The largest housing market in Canada was the subject of yet another record-breaking month, as home sales in March soared by almost double from year-ago levels, and average prices exceeded the $1 million mark.
According to the latest report from the Toronto Regional Real Estate Board (TRREB), there were a total of 15,652 properties that traded hands in March, marking an increase of 97% year-over-year. In fact, sales activity in the second-half of March was even more pronounced, as sales rose by 174% compared to the same period a year earlier.
In the meantime, the average selling price increased by 21.6% from March 2020, rising to $1,097,565. New listings in Toronto totalled 22,709— an increase of 57% from year-ago levels; however, they still remained significantly below sales levels. With sales growth significantly exceeding the increase in listings, competition between buyers continues to heat up. As TRREB Chief Market Analyst Jason Mercer notes, this could lead to double-digit price gains in some regions, even in the absence of a meaningful rise in housing supply.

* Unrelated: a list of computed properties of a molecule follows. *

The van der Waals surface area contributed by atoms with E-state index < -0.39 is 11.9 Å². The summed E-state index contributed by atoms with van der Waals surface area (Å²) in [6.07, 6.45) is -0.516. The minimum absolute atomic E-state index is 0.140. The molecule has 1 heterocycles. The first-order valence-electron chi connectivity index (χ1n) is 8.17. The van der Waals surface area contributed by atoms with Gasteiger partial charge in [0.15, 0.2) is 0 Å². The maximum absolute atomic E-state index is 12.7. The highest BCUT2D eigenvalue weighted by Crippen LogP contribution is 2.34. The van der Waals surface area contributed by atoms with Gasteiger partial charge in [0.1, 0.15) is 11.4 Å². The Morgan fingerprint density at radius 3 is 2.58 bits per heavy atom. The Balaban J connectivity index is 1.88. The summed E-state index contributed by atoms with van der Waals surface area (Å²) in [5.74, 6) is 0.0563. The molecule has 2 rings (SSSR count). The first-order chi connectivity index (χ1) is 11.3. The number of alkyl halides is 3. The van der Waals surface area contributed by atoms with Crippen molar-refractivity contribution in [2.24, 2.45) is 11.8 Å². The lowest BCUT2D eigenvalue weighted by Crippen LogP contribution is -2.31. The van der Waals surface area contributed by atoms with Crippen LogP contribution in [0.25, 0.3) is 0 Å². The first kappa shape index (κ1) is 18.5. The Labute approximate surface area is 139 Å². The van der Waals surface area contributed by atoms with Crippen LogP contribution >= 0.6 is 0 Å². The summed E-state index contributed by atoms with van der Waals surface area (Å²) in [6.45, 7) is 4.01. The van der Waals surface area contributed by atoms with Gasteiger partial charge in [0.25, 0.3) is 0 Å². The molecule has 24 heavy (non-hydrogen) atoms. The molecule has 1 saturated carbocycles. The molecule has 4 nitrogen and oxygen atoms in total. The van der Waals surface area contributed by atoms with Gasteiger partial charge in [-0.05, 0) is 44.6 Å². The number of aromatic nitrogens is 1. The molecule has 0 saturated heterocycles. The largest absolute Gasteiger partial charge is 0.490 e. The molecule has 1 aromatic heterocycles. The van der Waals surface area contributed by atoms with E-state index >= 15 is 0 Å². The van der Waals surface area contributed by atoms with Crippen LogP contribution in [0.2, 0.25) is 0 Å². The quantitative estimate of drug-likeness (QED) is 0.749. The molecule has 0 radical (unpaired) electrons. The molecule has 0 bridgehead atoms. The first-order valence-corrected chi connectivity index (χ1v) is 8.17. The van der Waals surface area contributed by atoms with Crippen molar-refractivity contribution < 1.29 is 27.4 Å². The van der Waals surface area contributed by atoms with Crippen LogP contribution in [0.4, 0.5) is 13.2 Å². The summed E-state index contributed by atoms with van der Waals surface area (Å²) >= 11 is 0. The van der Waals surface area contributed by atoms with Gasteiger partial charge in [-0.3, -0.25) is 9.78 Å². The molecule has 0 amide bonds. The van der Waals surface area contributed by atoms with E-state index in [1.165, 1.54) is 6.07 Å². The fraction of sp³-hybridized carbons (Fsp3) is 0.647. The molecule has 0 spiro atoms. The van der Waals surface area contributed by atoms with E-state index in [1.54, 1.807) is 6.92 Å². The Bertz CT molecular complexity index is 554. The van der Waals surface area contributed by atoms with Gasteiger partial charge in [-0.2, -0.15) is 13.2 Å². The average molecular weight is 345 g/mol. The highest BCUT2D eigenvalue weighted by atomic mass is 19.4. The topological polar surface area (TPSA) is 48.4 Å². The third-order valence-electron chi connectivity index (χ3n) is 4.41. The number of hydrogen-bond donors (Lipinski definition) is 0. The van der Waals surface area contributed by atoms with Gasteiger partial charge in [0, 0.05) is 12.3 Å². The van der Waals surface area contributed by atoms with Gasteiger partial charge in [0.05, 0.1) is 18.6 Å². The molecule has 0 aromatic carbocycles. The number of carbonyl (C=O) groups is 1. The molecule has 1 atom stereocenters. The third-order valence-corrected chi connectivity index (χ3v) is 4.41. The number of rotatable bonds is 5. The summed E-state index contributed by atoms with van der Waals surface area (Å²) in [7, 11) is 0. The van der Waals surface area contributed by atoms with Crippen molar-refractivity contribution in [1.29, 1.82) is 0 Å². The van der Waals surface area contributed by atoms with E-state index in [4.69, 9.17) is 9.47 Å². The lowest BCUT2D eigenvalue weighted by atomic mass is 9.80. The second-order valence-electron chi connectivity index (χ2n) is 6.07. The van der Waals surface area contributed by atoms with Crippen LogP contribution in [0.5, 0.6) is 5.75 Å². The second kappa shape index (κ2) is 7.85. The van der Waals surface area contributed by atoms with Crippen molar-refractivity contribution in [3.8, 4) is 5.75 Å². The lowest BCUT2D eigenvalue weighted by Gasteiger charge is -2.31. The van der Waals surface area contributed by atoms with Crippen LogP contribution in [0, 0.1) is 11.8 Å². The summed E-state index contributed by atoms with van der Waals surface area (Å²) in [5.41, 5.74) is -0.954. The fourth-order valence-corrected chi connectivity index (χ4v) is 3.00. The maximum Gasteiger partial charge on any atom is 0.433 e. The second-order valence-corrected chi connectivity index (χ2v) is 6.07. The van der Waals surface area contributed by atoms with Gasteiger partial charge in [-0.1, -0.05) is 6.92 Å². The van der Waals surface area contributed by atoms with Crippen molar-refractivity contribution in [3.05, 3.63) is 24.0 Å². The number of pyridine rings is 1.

The latest data illustrates the strong impact that historically-low borrowing rates— coupled with the ongoing work-from-home trend— can have on the real estate market. As housing demand continues to push prices upward, a number of prominent analysts have called on policy makers to interfere via demand-side interventions in order to prevent a housing market crash.
However, according to TRREB, policies that focus on the demand-side of the housing market, such as capital gains tax on primary residences, may have a short-term impact, but could also create unintended consequences. Instead, TRREB CEO John DiMichele suggests that policy makers should focus on increasing housing supply for the long run, in order to account for a growing population and higher future demand.
Information for this briefing was found via TRREB. The author has no securities or affiliations related to this organization. Not a recommendation to buy or sell. Always do additional research and consult a professional before purchasing a security. The author holds no licenses.